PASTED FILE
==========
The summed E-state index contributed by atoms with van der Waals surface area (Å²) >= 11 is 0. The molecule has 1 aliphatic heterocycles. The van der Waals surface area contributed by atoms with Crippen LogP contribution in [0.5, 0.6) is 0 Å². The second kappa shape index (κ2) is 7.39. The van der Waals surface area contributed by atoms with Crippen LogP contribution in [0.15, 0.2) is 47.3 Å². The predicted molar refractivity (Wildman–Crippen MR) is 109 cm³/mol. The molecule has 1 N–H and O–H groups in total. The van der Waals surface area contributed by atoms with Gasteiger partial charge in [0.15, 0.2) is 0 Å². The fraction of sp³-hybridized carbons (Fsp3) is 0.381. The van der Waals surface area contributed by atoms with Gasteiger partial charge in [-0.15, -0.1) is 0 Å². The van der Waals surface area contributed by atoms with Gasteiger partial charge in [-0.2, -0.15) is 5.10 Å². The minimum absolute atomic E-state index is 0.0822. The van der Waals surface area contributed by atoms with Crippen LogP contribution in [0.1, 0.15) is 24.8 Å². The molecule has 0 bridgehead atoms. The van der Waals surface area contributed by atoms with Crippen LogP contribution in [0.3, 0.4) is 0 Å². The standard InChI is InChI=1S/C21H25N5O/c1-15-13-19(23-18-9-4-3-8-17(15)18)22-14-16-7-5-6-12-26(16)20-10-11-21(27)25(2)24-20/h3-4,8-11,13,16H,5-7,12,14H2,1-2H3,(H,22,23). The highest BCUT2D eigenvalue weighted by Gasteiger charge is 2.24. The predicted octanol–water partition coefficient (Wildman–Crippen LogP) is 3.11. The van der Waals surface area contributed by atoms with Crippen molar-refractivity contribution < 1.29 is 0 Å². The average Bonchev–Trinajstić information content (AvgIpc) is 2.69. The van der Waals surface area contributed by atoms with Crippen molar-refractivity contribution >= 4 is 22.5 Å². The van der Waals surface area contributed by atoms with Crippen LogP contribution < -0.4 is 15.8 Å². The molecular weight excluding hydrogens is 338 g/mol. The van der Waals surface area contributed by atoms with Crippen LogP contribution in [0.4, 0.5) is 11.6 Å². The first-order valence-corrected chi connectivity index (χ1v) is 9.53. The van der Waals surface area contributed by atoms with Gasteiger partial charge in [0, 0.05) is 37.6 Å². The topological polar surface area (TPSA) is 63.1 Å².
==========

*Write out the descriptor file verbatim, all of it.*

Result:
The summed E-state index contributed by atoms with van der Waals surface area (Å²) >= 11 is 0. The molecule has 1 aliphatic heterocycles. The van der Waals surface area contributed by atoms with Crippen LogP contribution in [0.5, 0.6) is 0 Å². The second kappa shape index (κ2) is 7.39. The van der Waals surface area contributed by atoms with Crippen LogP contribution in [0.15, 0.2) is 47.3 Å². The predicted molar refractivity (Wildman–Crippen MR) is 109 cm³/mol. The molecule has 1 N–H and O–H groups in total. The van der Waals surface area contributed by atoms with Gasteiger partial charge in [0.15, 0.2) is 0 Å². The fraction of sp³-hybridized carbons (Fsp3) is 0.381. The van der Waals surface area contributed by atoms with Gasteiger partial charge in [-0.15, -0.1) is 0 Å². The van der Waals surface area contributed by atoms with Gasteiger partial charge in [-0.2, -0.15) is 5.10 Å². The minimum absolute atomic E-state index is 0.0822. The van der Waals surface area contributed by atoms with Crippen LogP contribution in [0.1, 0.15) is 24.8 Å². The molecule has 0 bridgehead atoms. The van der Waals surface area contributed by atoms with Crippen LogP contribution in [0.3, 0.4) is 0 Å². The standard InChI is InChI=1S/C21H25N5O/c1-15-13-19(23-18-9-4-3-8-17(15)18)22-14-16-7-5-6-12-26(16)20-10-11-21(27)25(2)24-20/h3-4,8-11,13,16H,5-7,12,14H2,1-2H3,(H,22,23). The highest BCUT2D eigenvalue weighted by Gasteiger charge is 2.24. The predicted octanol–water partition coefficient (Wildman–Crippen LogP) is 3.11. The van der Waals surface area contributed by atoms with Crippen molar-refractivity contribution < 1.29 is 0 Å². The average Bonchev–Trinajstić information content (AvgIpc) is 2.69. The van der Waals surface area contributed by atoms with Crippen molar-refractivity contribution >= 4 is 22.5 Å². The van der Waals surface area contributed by atoms with Crippen LogP contribution < -0.4 is 15.8 Å². The molecular weight excluding hydrogens is 338 g/mol. The van der Waals surface area contributed by atoms with Crippen LogP contribution in [0.4, 0.5) is 11.6 Å². The first-order valence-corrected chi connectivity index (χ1v) is 9.53. The van der Waals surface area contributed by atoms with Gasteiger partial charge in [0, 0.05) is 37.6 Å². The topological polar surface area (TPSA) is 63.1 Å².